This is the first Stage Pirate Coast
Al Hoceima (Badis)
To Tetouan


Pirate notes

Cristel notes

Here are Leo's own words on Badis:

"Badis is a town built on the Mediterranean. The Spanish call it Velez de la Gomera. It has about 600 homes. Some of our historians say it was built by Africans, others think it was built by the Goths. Regardless, it is built between two high mountains, near a big valley which turns into a river when it rains. The town has a market with many stalls and a decent sized mosque. However, there is no drinking water. There is a well outside the town, near a saint's tomb: it's dangerous to draw water from this well at night, for it is filled with leaches.The inhabitants are either fishermen or corsairs. The latter attack Christian coasts with their ships.

Around Badis, the mountains are high and dry. They are full of good wood for building ships. The mountain dwellers live off of this wood commerce. Wheat does not grow in this region, so bread is made of barley. People mostly eat sardines and other fish, for fishermen take in so many fish that they need the help of locals to lift their nets. So the poor usually linger on the beaches, offering their help to incoming boats. Sardines are salted and sent into the mountains. The town still has a Jewish quarter, where one can buy wine. Locals believe wine is a divine liquor. Every night, in the warm months, the people go out in rowing boats, and drink and sing.Badis has a fort, but not a very strong one. The local lord lives there. Nearby, he has a palace with a beautiul garden.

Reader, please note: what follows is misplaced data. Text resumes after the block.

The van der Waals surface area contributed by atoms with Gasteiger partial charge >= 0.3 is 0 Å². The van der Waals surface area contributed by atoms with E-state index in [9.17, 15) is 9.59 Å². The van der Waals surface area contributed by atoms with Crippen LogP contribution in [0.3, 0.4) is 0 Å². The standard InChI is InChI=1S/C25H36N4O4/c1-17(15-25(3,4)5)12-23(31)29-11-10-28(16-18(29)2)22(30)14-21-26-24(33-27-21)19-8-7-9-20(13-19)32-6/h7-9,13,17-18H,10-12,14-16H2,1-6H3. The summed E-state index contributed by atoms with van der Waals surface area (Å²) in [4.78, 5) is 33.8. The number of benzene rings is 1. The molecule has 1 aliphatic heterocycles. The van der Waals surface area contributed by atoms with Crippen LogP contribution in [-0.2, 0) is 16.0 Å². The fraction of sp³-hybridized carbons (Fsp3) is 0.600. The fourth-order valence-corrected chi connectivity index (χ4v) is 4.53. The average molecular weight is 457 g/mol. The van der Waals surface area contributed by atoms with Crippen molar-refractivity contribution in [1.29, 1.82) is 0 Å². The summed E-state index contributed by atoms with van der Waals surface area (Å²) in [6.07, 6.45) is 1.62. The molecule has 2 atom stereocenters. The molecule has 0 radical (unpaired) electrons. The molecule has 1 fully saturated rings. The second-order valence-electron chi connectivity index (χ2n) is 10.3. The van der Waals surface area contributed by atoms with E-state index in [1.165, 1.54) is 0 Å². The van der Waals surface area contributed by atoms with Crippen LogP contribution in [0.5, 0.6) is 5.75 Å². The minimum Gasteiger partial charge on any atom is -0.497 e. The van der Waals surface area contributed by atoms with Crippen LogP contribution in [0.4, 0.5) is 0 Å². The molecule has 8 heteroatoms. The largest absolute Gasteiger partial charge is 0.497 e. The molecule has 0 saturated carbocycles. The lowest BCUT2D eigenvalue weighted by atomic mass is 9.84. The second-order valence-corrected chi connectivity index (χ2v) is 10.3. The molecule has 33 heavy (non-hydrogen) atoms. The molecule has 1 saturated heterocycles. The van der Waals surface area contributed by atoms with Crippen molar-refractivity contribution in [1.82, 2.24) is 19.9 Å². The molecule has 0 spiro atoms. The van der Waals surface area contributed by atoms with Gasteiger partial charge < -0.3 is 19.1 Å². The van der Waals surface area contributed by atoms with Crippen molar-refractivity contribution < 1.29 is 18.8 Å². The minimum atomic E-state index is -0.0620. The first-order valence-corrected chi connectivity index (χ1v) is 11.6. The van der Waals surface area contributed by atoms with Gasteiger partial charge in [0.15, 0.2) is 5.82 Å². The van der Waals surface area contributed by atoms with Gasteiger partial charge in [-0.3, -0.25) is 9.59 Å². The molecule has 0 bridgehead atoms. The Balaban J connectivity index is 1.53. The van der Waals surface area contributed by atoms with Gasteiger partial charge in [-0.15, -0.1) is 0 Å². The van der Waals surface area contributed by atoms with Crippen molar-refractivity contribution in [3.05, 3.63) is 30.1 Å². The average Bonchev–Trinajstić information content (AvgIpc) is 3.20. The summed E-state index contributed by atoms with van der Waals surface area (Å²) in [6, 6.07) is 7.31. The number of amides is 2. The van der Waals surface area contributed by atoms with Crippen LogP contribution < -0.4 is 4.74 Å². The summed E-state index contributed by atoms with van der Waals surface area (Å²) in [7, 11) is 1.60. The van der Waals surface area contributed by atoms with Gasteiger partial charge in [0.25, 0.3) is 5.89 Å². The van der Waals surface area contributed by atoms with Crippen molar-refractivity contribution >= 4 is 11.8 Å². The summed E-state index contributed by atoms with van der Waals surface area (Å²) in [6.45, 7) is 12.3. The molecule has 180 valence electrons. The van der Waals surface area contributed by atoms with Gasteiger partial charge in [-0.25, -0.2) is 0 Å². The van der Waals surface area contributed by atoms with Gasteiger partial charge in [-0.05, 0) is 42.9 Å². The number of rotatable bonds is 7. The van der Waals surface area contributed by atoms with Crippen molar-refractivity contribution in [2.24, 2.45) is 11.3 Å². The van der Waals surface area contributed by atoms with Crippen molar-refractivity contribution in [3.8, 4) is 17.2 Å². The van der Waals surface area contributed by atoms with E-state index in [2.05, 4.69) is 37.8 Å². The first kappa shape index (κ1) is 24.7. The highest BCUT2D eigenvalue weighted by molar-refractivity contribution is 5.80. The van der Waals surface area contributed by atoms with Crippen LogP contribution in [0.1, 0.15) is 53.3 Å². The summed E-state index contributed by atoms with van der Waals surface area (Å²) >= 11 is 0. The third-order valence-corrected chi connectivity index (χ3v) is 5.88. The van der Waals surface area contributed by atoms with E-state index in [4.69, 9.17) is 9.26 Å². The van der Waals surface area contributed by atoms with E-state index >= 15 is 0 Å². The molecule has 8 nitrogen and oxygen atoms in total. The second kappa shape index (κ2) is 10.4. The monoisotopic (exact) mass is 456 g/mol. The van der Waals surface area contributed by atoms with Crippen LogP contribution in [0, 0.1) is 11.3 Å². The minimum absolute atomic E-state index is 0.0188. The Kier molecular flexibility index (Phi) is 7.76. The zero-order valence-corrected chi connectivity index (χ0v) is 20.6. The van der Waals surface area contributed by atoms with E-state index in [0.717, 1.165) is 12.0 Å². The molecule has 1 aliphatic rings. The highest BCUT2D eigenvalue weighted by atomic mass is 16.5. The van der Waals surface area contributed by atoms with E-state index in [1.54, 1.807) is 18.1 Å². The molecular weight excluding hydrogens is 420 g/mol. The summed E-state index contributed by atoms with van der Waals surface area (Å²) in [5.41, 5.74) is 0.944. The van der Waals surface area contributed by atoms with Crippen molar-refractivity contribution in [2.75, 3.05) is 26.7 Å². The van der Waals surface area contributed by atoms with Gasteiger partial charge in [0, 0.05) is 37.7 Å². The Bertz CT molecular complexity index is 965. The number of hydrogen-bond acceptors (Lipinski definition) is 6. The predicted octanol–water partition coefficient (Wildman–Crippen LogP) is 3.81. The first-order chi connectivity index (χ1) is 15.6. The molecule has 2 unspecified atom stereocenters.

On the seafront there is a boat building business, making galleys and smaller boats; as the lord often sends armored ships to Christian lands. This is why King Fernando of Spain sent a fleet commanded by Pedro Navarro to take control of an island just across Badis.
On that island, he built a fort, filled it with soldiers, food and arms. The Spanish aimed at people in the streets, and killed a few. The lord of Badis asked the King of Fes for help, and the latter sent troops to his defense. But many of these were killed, others were made prisonners and the rest fled back to Fes, wounded. The Christians held on to this island for 11 years, until the King of Fes sent another army to defeat them. Thanks to the help of a Spanish soldier who killed his captain for having slept with his wife, the island went back to the Moors. They killed all the Christians, but the treacherous soldier and his wife, whom they warmly thanked for their help. I heard this story in Naples, from people who were there. At the time I was in Fes.
Nowadays, the lord of Badis looks over the island with the greatest care, thanks to the King of Fes, who needs to protect it as it is the closest Mediterranean port to Fes, though distant by 120 miles.Venician galleys come to Badis twice a year with their goods. They trade and sell there. They also transport both goods and people to Tunis, and sometimes as far as Venice or Alexandria or Beirut. " (Leo, 274)

Leo's words are testimony to both the 'commercial entente' that existed between the Muslims of North Africa and the Christians of the Mediterreanean, and to the power struggles which opposed rulers of both camps. The advent of organized piracy a few decades later would make the 'entente' more difficult and the 'power struggles' more frequent, as Kings, Emperors and Rulers of Pirate Regencies fought bitterly for control of sea and commerce.